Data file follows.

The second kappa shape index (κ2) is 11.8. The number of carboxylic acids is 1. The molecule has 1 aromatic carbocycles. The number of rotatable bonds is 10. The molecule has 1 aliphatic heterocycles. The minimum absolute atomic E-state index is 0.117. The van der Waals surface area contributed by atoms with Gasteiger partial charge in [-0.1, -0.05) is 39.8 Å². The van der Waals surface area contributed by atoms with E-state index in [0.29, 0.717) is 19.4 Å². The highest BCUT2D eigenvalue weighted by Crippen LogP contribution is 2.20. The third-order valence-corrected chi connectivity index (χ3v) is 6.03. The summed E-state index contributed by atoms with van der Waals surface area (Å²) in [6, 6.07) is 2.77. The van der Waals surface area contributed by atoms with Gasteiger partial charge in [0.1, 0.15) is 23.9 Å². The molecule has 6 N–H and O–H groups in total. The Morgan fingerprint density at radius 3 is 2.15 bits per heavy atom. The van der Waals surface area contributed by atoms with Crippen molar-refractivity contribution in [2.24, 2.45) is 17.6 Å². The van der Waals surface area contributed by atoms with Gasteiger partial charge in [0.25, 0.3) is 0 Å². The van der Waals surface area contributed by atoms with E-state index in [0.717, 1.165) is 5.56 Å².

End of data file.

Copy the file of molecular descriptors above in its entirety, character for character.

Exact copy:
The second kappa shape index (κ2) is 11.8. The number of carboxylic acids is 1. The molecule has 1 aromatic carbocycles. The number of rotatable bonds is 10. The molecule has 1 aliphatic heterocycles. The minimum absolute atomic E-state index is 0.117. The van der Waals surface area contributed by atoms with Gasteiger partial charge in [-0.1, -0.05) is 39.8 Å². The van der Waals surface area contributed by atoms with E-state index in [0.29, 0.717) is 19.4 Å². The highest BCUT2D eigenvalue weighted by Crippen LogP contribution is 2.20. The third-order valence-corrected chi connectivity index (χ3v) is 6.03. The summed E-state index contributed by atoms with van der Waals surface area (Å²) in [6, 6.07) is 2.77. The van der Waals surface area contributed by atoms with Gasteiger partial charge in [0.1, 0.15) is 23.9 Å². The molecule has 6 N–H and O–H groups in total. The Morgan fingerprint density at radius 3 is 2.15 bits per heavy atom. The van der Waals surface area contributed by atoms with Crippen molar-refractivity contribution in [2.24, 2.45) is 17.6 Å². The van der Waals surface area contributed by atoms with Gasteiger partial charge in [0.25, 0.3) is 0 Å². The van der Waals surface area contributed by atoms with E-state index in [0.717, 1.165) is 5.56 Å².